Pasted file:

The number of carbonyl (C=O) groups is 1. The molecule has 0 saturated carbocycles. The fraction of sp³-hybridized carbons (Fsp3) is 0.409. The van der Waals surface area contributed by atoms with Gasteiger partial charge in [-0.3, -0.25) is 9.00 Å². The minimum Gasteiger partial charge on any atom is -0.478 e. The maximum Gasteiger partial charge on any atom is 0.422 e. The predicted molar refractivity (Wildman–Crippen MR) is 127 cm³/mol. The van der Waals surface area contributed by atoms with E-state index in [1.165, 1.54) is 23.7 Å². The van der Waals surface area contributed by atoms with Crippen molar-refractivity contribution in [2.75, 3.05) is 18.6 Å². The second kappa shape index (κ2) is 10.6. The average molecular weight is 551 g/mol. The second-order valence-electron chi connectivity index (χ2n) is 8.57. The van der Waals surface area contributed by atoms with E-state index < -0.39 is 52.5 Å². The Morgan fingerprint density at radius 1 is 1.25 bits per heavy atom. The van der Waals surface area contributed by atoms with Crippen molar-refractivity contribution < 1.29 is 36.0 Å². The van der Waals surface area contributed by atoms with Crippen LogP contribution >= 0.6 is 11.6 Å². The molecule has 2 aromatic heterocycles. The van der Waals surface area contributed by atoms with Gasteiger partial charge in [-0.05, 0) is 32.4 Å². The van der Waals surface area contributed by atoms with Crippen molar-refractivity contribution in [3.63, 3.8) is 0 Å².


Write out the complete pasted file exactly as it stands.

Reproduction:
The number of carbonyl (C=O) groups is 1. The molecule has 0 saturated carbocycles. The fraction of sp³-hybridized carbons (Fsp3) is 0.409. The van der Waals surface area contributed by atoms with Gasteiger partial charge in [-0.3, -0.25) is 9.00 Å². The minimum Gasteiger partial charge on any atom is -0.478 e. The maximum Gasteiger partial charge on any atom is 0.422 e. The predicted molar refractivity (Wildman–Crippen MR) is 127 cm³/mol. The van der Waals surface area contributed by atoms with E-state index in [1.165, 1.54) is 23.7 Å². The van der Waals surface area contributed by atoms with Crippen molar-refractivity contribution in [2.75, 3.05) is 18.6 Å². The second kappa shape index (κ2) is 10.6. The average molecular weight is 551 g/mol. The second-order valence-electron chi connectivity index (χ2n) is 8.57. The van der Waals surface area contributed by atoms with E-state index < -0.39 is 52.5 Å². The Morgan fingerprint density at radius 1 is 1.25 bits per heavy atom. The van der Waals surface area contributed by atoms with Crippen molar-refractivity contribution < 1.29 is 36.0 Å². The van der Waals surface area contributed by atoms with Crippen LogP contribution >= 0.6 is 11.6 Å². The molecule has 2 aromatic heterocycles. The van der Waals surface area contributed by atoms with Gasteiger partial charge in [-0.05, 0) is 32.4 Å². The van der Waals surface area contributed by atoms with Crippen molar-refractivity contribution in [3.63, 3.8) is 0 Å².